Prime Minister Jebali delivered an emergency proposal to completely dissolve government and replace politicians with a non-political caretaker government in order to calm the unrest. The caretaker government would remain in place until elections could be held. The proposal sparked tensions within his own Ennahda party. Jebali has scaled back his proposals, which will be announced this week. If rejected, Jebali intends to resign.
One of the two secular parties in the coalition, Congress for the republic (CPR), is also opposed to Jebali’s proposal, fearing it will allow the return of figures from the former regime. Tunisian President Marzouki, who had also threatened to resign, has decided his CPR will remain involved in the transitional, Islamist-led government for an additional week. This announcement is a reversal on his threats to quit if two Islamist ministers were not replaced. CPR Secretary-General Mohamed Abbou stated, “The party has decided to freeze the resignations of its ministers for a week for more discussions on a coalition government.”
On Friday, tens of thousands of Tunisians took to the street for Belaid’s funeral, accusing the ruling Ennahda party of lax security measures in the face of increasing violence. The next day, thousands attended a pro-government rally in support of the current coalition.
UK FCO has issued no travel advice warnings.
In a rare move, hundreds of police officers held a protest on Tuesday, demanding that they not be used as a political tool of oppression by the reigning Muslim Brotherhood Party. Officers in at least 10 Egyptian provinces rallied around security officers, some carrying signs saying “we are innocent of the blood of martyrs.”
This uncommon protest by the police comes on the heels of increased police brutality during the second anniversary of the Egyptian revolution, which saw “old regime” tactics being used against protesters. On Monday, the second anniversary of the overthrow of Mubarak, police clashed with demonstrators in front of Ettihadiya Palace in Cairo, using water cannons and teargas to repel the protesters. The clashes have been smaller and less violent than in previous weeks.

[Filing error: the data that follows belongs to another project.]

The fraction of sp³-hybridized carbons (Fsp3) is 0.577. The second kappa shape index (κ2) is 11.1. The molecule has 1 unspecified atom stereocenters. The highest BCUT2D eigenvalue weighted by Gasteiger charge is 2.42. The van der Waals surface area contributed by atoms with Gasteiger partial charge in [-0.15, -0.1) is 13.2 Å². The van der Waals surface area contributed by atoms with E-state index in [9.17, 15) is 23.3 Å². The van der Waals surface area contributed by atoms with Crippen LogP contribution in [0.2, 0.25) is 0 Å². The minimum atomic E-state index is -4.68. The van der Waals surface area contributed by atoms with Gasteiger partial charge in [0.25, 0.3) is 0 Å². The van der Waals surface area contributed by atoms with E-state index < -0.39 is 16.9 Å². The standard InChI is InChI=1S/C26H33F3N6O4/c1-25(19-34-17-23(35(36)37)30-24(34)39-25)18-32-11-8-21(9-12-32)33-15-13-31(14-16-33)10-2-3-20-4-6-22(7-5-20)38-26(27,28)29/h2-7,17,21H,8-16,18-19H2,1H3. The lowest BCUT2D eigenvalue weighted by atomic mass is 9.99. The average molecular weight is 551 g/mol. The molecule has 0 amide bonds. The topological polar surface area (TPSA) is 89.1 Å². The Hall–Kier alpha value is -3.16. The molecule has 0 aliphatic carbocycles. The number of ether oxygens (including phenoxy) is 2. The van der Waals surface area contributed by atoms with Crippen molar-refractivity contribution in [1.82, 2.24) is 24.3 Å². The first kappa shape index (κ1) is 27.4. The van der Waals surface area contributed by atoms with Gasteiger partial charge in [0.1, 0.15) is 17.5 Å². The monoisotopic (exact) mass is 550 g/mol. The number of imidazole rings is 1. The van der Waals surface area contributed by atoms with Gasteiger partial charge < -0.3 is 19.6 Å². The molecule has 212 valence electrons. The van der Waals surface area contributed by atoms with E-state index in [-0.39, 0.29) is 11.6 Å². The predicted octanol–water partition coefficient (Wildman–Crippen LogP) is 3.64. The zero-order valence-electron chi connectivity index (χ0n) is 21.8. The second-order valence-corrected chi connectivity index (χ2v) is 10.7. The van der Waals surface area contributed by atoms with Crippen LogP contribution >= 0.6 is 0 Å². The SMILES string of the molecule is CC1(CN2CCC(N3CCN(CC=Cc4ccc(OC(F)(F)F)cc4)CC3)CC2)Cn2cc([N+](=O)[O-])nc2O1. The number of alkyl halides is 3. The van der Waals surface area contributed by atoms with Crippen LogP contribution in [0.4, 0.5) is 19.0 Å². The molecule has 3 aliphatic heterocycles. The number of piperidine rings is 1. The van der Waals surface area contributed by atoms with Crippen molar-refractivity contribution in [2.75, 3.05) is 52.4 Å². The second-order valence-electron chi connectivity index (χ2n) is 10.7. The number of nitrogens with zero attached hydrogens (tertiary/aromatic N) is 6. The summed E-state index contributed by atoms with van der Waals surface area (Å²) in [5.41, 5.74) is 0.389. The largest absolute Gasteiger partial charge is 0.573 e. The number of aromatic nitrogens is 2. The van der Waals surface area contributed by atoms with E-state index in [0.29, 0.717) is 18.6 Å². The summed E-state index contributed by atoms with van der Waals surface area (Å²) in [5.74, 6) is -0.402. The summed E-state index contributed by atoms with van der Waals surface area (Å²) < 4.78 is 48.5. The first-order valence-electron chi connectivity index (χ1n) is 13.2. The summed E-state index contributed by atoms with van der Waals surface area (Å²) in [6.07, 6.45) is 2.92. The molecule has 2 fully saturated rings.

Many protesters feel that President Muhammed Morsi is reverting to the tactics of force used by the Mubarak regime. Protesters also feel that the ruling party is using religious means to increase their control over the nation.
To underscore this, an Egyptian court banned YouTube in Egypt for one month due to the site’s continued hosting of an Anti-Islamic film which caused deadly protests throughout the Muslim world last September. Because the ban is both delayed and disproportional to the amount of unrest it caused in Egypt, human rights activists perceive it as a religious pretext for imposing restrictions and preventing free expression.
In addition, the nation was stirred last week by religious fatwas issued by hard-line Muslim clerics urging the assassination of opposition members. The ruling party has condemned these actions; Egyptian Interior Minister has issued an order for police to deploy additional security to the homes of opposition members. However, extreme actions such as the decree of a fatwa are unusual in Egypt, and are perceived to be in direct connection with the ruling party. The opposition party has since demanded that Morsi be put on trial over the deaths of 60 anti-government demonstrators in the past weeks; the public prosecutor claims there is no evidence to link Morsi with the deaths.